Tuesday, September 28, 2010

What's black and white and set in front of a cheesy background? This Blog!

In my readings for my thesis I came across a joke which is doubly funny when applied to the philosophy of artificial intelligence. I plan on explaining why this is the case afterwards, so be prepared to not find it funny in about five minutes. So hear it goes:

A man is about to get married and decides to go in and buy himself a tuxedo. Not having a whole lot of money, he goes to the cheapest tailor he can find. So after paying for everything he puts on his terribly fitting suit. He tries to complain to the tailor but the tailor just tells him the suit is fine, it's the mans terrible posture that's ruining things. The tailor instructs the man to bend over a little and stop bending his knee so much when he walks and to hold his arm a little bit more like so, and sends the man on his way. Walking down the street like this, a passerby says to a friend "Isn't that the most unfortunate case of physical deformity you've ever seen?" The friend replies "Yeah, but the suit fits nice".

Now this is funny. For reasons I hope are clear because I'd hate to ruin the simple level at which this joke works (though I'm still willing to sacrifice the deeper level at the drop of a hat). The deeper funniness has to do with a few different concepts of Artificial Intelligence: substrate dependence being the one I'm going to go into (out of want to not overwhelm anyone).

So basically, to get why an AI nerd, such as myself would find this funny I need to tell you about a longstanding debate between the two sects of AI theory.

In the red corner is Good Ol' Fashion AI or Strong AI. These guys are the ones who think that we should make human machines who fulfill their function in the same way humans do. In the blue corner you have New Fangled AI or weak AI. These guys think that AI should be focused on creating any functioning intelligent systems, regardless of whether or not they resemble, at the command level, organic intelligent systems, so long as the outcome is positive.

For example, in the article where I read the joke the first time, the author(s) were discussing a super computer that played chess. Organic systems (people) use a cognitive ability called chunking to pick up patterns in chess arrangements. The super computer did not use this technique. Instead it prioritized "smart" moves and looked 14 to 15 moves ahead and used a complex algorithm to choose the best path. Doing this got that super computer to an expert chess grandmaster level who trailed by two hundred or so points behind the number one ranked chess player in the world. This is a weak AI system because it doesn't seek to perform the task as a person would. The strong AI system did not have the computing abilities and tendency to simplify that the weak AI system did and achieved a score of about 700 (half that of the weak AI system) though it performed complex pattern recognition.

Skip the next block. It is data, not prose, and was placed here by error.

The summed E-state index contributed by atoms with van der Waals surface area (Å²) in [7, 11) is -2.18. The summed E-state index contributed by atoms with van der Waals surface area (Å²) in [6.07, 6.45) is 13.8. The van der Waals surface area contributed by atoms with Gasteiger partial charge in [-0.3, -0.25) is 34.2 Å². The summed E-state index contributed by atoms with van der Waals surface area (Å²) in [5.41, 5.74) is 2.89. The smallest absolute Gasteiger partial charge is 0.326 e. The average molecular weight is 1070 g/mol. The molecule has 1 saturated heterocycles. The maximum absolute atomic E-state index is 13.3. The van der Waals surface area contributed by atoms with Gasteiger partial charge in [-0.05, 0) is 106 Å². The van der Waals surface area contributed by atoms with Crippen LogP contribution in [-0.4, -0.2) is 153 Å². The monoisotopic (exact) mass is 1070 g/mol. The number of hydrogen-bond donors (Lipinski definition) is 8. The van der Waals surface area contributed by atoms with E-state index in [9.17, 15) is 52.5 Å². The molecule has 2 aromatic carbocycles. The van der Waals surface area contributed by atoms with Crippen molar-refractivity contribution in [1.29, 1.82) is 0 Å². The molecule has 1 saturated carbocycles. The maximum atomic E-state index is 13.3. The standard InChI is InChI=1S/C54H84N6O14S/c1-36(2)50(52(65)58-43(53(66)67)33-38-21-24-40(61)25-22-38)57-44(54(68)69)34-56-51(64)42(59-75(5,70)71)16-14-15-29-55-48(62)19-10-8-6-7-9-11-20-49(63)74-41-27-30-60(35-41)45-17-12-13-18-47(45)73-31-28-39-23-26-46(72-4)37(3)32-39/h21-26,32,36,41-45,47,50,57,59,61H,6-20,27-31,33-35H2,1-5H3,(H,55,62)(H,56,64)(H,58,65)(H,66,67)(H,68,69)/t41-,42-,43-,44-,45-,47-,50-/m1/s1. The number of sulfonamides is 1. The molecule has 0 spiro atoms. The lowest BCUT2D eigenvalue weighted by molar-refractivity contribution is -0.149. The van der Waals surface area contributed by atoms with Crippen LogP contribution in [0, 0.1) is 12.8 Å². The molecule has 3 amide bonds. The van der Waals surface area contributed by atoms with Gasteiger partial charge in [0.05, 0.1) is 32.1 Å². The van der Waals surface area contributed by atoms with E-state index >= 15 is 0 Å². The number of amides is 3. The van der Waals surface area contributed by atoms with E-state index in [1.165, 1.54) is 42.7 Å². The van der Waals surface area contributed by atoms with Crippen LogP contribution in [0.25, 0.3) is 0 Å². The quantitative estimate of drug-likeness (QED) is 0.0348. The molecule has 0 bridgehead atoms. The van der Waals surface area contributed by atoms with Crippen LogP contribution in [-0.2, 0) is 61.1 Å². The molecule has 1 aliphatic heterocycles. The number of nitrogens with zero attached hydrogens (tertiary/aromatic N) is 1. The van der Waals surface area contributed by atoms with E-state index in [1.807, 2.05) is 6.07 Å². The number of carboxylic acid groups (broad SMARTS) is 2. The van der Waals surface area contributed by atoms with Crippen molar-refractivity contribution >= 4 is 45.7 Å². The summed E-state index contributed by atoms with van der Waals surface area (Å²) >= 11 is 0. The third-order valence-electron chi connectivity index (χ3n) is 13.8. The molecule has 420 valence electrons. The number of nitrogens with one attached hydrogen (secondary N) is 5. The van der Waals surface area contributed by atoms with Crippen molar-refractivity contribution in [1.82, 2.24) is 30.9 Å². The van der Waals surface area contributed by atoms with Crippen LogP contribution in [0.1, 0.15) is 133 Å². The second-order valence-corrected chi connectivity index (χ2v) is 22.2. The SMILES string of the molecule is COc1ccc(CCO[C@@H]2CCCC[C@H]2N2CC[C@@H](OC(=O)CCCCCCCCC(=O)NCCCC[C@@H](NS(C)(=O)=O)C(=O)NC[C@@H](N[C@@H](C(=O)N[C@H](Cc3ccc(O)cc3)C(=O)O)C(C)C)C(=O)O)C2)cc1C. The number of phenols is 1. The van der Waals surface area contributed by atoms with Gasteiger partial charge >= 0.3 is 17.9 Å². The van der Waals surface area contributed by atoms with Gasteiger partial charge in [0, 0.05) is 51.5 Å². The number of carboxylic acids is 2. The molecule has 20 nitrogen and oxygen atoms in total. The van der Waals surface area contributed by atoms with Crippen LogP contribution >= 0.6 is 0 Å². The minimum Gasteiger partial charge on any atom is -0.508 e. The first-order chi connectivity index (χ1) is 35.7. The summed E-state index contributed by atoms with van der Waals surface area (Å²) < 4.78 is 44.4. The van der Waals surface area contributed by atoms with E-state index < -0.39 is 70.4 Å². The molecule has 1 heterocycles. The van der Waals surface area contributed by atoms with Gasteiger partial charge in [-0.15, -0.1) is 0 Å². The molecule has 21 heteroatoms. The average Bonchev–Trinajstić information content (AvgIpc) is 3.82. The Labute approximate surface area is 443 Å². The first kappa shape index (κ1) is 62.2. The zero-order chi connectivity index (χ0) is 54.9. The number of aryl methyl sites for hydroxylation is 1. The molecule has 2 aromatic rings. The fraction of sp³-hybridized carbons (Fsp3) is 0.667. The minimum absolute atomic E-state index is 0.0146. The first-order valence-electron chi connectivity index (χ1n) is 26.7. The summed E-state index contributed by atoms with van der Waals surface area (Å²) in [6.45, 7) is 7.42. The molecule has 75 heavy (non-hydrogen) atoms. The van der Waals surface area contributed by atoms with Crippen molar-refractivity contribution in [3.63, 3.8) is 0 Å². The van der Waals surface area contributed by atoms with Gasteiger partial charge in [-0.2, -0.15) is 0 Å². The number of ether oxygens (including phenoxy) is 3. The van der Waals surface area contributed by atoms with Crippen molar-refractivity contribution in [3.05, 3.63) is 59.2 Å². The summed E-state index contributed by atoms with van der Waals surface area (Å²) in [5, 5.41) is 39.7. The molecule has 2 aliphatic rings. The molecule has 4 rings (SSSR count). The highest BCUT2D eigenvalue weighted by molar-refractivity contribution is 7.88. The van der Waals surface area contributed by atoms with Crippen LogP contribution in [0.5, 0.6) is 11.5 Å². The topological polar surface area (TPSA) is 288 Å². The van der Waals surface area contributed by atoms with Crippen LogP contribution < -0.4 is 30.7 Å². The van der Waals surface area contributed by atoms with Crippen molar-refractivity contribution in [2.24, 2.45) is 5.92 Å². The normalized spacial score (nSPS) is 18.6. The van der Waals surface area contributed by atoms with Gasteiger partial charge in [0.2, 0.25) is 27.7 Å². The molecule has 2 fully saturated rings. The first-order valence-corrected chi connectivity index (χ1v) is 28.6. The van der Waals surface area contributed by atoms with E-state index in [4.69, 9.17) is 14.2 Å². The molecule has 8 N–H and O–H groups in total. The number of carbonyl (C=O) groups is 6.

Now for the joke (yeah, there was a joke before, remember?). So, in light of the above paragraph we can see the joke in metaphor. For a proponent of weak AI, you have a lousy tailor who represents strong AI proponents who are forcing their penniless grooms of AI systems into poorly constructed constraints that do little to fit how the AI system best operates. And though you can compliment how well this system can act within a set of weird senseless rules, you're still looking at a perversion of what could very easily be a system that functions better in a different format. When the chess computers tried on the wares of strong AI, what they got was a sub-optimal system that 'fit the suit' just fine, but got its proverbial ass handed to it by the weak AI system. And laughter was had by all.

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